Meanwhile on the development Git branch, I’m working on replacing the Wiki Object Model (WOM) extension in order to remove it as a dependency.  This is particularly important as it is no longer actively maintained.  An additional complication is that WOM’s documentation has been removed from the external website where it was hosted, and the extension’s developers have so far been unable to supply a copy.  This  means having to deduce what the extension’s functions and objects do by observing their behaviour through debugging in the IDE!

The new way of extracting facts from the page and templates uses regular expressions to parse the wikitext.  As well as replicating the existing WOM functions, the parsing process gets the names of the templates used within the page, the parameter names used within the template, and then extracts the property-parameter pairings from the wikitext within the template page itself.  I’ve already developed the extracting part, so next is the comparison of properties and categories to the existing page and rewriting the page wikitext.

The Lure of Lua

One of the key questions to consider in the RDFIO project was the use of the programming language Lua. It’s the scripting language of choice within large Wikimedia projects (Wikipedia, Wikidata etc), and I had positive feedback from people I asked about the possibility of using it. I researched its usage and syntax, and found it interesting and potentially exciting to work with, However, as with any design decision, I needed to consider both sides.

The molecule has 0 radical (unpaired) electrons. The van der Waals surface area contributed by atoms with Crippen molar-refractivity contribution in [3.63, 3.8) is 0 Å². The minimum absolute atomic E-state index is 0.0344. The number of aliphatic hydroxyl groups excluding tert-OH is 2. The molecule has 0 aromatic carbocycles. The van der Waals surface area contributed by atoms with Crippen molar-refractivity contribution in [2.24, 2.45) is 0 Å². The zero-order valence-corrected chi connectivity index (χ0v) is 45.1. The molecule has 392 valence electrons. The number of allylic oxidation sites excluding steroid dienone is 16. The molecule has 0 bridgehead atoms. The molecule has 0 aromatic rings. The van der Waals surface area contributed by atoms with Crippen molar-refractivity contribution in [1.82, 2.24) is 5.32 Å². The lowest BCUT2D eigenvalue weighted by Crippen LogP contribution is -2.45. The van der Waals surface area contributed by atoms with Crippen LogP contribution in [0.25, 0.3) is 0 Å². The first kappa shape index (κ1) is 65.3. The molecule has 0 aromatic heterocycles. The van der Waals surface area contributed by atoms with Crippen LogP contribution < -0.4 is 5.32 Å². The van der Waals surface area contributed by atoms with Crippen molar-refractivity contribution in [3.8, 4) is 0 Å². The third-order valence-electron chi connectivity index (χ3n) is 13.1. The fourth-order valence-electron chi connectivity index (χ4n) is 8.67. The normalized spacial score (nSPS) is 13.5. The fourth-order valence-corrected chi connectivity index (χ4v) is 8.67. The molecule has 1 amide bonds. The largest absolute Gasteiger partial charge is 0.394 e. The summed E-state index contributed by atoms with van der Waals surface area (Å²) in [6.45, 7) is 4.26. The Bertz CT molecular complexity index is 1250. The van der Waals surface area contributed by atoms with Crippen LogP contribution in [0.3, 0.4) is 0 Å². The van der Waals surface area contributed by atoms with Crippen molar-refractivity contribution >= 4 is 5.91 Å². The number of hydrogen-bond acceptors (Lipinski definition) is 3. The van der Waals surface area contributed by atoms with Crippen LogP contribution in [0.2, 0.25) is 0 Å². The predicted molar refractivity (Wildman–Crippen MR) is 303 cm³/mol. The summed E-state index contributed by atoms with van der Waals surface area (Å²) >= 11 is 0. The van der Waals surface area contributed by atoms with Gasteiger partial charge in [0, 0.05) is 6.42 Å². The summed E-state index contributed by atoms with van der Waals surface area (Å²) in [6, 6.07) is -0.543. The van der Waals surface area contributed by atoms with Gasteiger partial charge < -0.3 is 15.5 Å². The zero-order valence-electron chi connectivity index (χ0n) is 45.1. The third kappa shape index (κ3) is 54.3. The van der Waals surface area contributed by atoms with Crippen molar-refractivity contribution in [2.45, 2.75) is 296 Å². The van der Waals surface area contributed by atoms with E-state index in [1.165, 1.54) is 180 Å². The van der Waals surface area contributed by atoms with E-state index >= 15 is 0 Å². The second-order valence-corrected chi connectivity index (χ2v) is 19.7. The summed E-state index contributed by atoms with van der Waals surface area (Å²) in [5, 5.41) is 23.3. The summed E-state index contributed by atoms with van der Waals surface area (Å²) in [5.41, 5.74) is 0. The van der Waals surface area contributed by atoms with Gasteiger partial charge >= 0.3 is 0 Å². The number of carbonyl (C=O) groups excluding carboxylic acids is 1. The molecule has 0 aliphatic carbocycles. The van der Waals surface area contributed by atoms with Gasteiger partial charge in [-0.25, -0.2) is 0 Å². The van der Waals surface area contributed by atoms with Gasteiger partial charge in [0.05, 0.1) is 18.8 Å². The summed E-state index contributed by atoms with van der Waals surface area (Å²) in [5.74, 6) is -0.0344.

The case for using it was that it’s a powerful scripting language which can be used to write more elegant and faster code than the equivalent in PHP. The Scribunto extension within which it is used is well-maintained and stable, and used by major Wikimedia projects in production.

The primary use of Lua elsewhere in Wikimedia is for writing flexible and often complex templating functions, able to deal with wide variations in input parameters, or dynamically create content from data stores.  My initial intention was to use Lua to parse wikitext templates and carry out other data manipulation functions. However, Lua would also bring an additional dependency of the extension Scribunto.

Ultimately, I decided that the use of Lua in this context was not warranted. The potential benefits in terms of performance and code clarity are not great enough to justify adding another dependency. This may change if Scribunto is added to the standard MediaWiki or Semantic MediaWiki installations in future, in which case the more processing-intensive parts of the extension could be rewritten.